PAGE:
Article

Neural crest stem cells undergo multilineage differentiation in developing peripheral nerves to generate endoneurial fibroblasts in addition to Schwann cells.

Department of Internal Medicine, 1500 East Medical Center Drive, University of Michigan, Ann Arbor, MI 48109-0934, USA.
Development (Impact Factor: 6.27). 12/2004; 131(22):5599-612. DOI: 10.1242/dev.01429
Source: PubMed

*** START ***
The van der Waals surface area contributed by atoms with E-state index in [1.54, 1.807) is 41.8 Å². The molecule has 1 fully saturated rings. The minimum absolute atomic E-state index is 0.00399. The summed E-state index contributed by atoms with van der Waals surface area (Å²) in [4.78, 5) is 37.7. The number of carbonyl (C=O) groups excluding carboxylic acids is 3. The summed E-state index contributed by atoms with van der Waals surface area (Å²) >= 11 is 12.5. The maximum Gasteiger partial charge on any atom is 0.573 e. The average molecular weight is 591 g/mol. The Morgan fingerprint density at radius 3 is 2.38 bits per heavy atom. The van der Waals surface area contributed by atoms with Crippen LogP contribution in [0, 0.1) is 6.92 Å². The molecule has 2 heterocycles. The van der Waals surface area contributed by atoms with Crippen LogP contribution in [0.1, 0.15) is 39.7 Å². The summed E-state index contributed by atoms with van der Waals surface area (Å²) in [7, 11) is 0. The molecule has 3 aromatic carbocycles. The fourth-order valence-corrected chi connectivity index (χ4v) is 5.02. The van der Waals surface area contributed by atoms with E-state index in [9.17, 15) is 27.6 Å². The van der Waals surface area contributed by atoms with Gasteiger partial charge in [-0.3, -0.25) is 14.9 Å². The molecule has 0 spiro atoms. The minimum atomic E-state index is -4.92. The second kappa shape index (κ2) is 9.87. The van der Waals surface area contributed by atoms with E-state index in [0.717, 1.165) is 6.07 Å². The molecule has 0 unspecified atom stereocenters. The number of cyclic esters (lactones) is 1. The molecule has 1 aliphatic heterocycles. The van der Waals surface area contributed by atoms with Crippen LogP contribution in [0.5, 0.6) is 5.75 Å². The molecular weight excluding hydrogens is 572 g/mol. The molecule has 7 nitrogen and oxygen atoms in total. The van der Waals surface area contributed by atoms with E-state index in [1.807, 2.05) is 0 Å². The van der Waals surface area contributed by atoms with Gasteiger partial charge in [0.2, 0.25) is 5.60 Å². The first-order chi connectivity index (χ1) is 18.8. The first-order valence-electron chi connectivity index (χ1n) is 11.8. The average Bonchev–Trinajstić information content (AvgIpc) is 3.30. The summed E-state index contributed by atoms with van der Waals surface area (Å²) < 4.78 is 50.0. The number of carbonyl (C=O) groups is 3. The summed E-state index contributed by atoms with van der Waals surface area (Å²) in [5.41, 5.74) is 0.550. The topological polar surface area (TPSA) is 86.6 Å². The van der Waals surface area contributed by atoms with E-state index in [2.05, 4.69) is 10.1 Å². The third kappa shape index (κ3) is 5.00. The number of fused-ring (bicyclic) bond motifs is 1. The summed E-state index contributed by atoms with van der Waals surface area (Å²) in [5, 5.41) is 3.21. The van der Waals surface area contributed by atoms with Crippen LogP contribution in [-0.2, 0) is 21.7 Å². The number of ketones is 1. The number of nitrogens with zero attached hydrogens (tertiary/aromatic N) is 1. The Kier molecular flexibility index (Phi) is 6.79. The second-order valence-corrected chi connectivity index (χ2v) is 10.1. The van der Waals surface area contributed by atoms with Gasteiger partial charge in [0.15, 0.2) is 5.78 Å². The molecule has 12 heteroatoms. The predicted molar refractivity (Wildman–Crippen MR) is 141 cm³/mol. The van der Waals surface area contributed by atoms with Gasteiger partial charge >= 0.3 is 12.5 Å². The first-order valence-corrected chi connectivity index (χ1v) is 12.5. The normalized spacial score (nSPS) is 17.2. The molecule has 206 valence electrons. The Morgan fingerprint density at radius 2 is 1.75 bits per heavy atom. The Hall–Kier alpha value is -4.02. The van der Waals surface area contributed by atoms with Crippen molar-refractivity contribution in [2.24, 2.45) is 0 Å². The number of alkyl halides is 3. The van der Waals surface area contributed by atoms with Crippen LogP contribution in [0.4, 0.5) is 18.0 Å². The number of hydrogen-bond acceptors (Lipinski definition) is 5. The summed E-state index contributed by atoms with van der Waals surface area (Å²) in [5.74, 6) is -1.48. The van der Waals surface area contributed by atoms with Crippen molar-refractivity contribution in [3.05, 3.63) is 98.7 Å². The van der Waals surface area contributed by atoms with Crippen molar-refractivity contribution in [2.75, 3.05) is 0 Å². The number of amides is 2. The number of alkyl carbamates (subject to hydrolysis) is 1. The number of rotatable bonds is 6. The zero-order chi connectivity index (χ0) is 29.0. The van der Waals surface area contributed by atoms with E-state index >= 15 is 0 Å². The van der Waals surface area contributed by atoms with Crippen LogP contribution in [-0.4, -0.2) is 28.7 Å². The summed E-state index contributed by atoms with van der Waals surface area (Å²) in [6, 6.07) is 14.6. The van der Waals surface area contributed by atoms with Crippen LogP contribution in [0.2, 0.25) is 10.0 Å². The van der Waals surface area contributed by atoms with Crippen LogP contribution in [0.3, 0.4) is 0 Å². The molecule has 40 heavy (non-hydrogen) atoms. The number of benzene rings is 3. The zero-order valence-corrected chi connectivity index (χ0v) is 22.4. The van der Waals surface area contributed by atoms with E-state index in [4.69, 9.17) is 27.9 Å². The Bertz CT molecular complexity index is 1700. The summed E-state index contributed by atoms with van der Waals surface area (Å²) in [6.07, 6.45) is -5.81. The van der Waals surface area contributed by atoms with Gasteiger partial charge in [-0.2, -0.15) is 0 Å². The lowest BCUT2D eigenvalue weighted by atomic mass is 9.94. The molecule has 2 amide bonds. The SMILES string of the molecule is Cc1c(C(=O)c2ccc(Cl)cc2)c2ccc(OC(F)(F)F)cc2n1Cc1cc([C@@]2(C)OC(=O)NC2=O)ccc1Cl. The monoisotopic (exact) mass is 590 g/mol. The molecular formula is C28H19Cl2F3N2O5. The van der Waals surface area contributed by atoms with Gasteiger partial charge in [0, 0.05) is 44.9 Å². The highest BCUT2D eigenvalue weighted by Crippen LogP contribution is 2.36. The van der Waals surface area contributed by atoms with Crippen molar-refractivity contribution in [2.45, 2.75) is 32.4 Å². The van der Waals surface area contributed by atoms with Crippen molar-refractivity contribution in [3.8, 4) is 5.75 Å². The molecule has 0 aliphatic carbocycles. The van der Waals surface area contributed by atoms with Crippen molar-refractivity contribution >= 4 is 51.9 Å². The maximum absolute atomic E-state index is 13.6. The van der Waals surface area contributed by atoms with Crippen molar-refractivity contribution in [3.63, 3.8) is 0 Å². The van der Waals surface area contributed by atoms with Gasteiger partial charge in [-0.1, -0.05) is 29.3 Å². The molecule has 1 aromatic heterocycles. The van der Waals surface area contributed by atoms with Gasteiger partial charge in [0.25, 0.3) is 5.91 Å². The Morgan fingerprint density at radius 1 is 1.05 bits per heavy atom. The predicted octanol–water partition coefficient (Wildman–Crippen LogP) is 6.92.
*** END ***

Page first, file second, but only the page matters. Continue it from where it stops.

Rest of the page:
ABSTRACT Neural crest stem cells (NCSCs) persist in peripheral nerves throughout late gestation but their function is unknown. Current models of nerve development only consider the generation of Schwann cells from neural crest, but the presence of NCSCs raises the possibility of multilineage differentiation. We performed Cre-recombinase fate mapping to determine which nerve cells are neural crest derived. Endoneurial fibroblasts, in addition to myelinating and non-myelinating Schwann cells, were neural crest derived, whereas perineurial cells, pericytes and endothelial cells were not. This identified endoneurial fibroblasts as a novel neural crest derivative, and demonstrated that trunk neural crest does give rise to fibroblasts in vivo, consistent with previous studies of trunk NCSCs in culture. The multilineage differentiation of NCSCs into glial and non-glial derivatives in the developing nerve appears to be regulated by neuregulin, notch ligands, and bone morphogenic proteins, as these factors are expressed in the developing nerve, and cause nerve NCSCs to generate Schwann cells and fibroblasts, but not neurons, in culture. Nerve development is thus more complex than was previously thought, involving NCSC self-renewal, lineage commitment and multilineage differentiation.

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